- 1Gone by in time and no longer existing: the danger is now pastMore example sentences
- The Conservative Party came round to him, and by October the worst of the dangers of that year were past.
- Surely the age of bigotry is past.
- But some argue the worst may be past.
- 1.1 [attributive] Belonging to a former time: they made a study of the reasons why past attempts had failed he is a past chairman of the societyMore example sentences
- Club captain Johnson and past captain Jacobs completed six rounds of golf in a day to raise money for charity.
- The union's offer to assist the government is completely in line with its past practices.
- It is time to forget past differences and work together for the larger interest of the nation.
- 1.2 [attributive] (Of a specified period of time) occurring before and leading up to the time of speaking or writing: the band has changed over the past twelve monthsMore example sentences
last, recent, preceding, latter
- Michelle has been doing a lot of writing over the past year and has just signed a record deal with Mercury Records.
- We only went out for two months over this past summer and it was really hard on her when we broke up.
- There is a long-established genre of writing about boys' public schools in the past century.
- 1.3 [attributive] Grammar (Of a tense) expressing an action that has happened or a state that previously existed.More example sentences
- Pashto has a rich agreement mechanism, but one that is manifested differently in the present and past tenses.
- We often use the past tense in English to describe an imagined present or future.
- British imperialism is habitually referred to in the past tense, as if it had gone the way of the empire.
nounBack to top
- 1 (usually the past) The time before the moment of speaking or writing: she found it hard to make ends meet in the past the war-damaged church is preserved as a reminder of the pastMore example sentences
formerly, previously, in days/years/times gone by, in bygone days, back in the day, in former times, in the (good) old days, at one time, in days of old, in the olden days, in olden times; before, hitherto, once, once upon a time, time was when, in auld lang syne, long ago, in antiquity• literary in days of yore, of yore, in yesteryear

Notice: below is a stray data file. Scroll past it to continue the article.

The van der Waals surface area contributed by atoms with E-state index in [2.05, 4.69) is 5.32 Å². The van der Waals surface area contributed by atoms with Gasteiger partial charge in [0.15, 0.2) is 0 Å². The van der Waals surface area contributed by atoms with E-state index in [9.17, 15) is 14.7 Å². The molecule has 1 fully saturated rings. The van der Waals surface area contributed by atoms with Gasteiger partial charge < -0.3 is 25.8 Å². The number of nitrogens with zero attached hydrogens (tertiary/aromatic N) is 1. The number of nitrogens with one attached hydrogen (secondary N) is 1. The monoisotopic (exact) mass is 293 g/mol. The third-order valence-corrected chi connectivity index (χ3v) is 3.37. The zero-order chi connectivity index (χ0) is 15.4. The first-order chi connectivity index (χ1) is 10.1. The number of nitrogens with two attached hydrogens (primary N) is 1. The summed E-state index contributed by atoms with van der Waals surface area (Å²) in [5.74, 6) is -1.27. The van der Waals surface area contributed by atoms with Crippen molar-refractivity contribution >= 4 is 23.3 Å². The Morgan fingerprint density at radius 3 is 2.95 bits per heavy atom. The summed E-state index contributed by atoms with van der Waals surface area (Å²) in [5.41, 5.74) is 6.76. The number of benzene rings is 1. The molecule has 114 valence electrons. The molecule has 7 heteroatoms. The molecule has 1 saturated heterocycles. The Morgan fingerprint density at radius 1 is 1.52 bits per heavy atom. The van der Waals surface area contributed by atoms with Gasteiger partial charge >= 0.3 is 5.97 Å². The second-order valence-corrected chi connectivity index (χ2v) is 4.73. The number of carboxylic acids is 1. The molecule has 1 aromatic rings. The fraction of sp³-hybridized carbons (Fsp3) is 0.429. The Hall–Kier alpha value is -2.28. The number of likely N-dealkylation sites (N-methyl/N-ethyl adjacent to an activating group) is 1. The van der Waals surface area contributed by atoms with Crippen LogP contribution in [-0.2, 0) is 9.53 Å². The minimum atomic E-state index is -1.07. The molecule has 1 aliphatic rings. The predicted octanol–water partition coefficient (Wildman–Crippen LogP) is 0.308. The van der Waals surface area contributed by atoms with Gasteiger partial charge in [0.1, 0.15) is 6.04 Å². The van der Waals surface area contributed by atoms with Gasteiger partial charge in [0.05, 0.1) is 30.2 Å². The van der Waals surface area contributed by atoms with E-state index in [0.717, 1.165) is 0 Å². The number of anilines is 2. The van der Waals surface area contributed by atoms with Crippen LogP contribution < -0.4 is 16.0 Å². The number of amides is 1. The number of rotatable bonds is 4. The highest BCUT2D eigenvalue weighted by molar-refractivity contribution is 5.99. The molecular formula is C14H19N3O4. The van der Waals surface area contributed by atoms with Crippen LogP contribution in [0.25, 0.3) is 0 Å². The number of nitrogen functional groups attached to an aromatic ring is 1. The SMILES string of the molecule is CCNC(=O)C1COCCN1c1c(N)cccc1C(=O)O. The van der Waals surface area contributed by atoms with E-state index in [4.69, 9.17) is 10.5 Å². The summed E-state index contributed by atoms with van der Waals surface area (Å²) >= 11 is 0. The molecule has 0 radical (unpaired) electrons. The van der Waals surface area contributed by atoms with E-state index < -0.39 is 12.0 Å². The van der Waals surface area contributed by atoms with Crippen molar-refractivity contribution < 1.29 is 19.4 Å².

- They are expressing the national agenda of their new country by documenting important moments in the past.
- For each of the men their existence has been brought back to these moments of the past.
- We have been met in the past with surly and indifferent service at many retail outlets.
- 1.1The history of a person or place: the monuments act as guidelines through the country’s colourful past
- 1.2 • informal A part of a person’s history that is considered to be shameful: the heroine was a lady with a pastMore example sentences
- It's a basic film noir set-up: a guy with a past and a blonde with a problem, and a supporting cast of lost souls.
- The once-revered footballer is no different from any other alcoholic with a past.
- He's also desperate to unearth Lady Dedlock's secret past and is intent on making her life hell.
- 2 Grammar A past tense or form of a verb: a simple past of the first conjugationMore example sentences
- In their recounting of experience encourage them to use the past continuous and the simple past.
- These percentages of the simple verb form in the past were much lower than those for the simple present.
- It takes time and effort to master the vowel and consonantal changes associated with the past of irregular verbs.
prepositionBack to top
- 1To or on the further side of: he rode on past the crossroadsMore example sentences
- The sun was just reaching its peak when the horse and rider rode past the town's gates.
- Five minutes later Owen beat Dixon to a long through ball and side footed the ball past Seaman for a late, late winner.
- I walked several miles south along the beach past Venice and just spent some time relaxing and breathing in the sea air.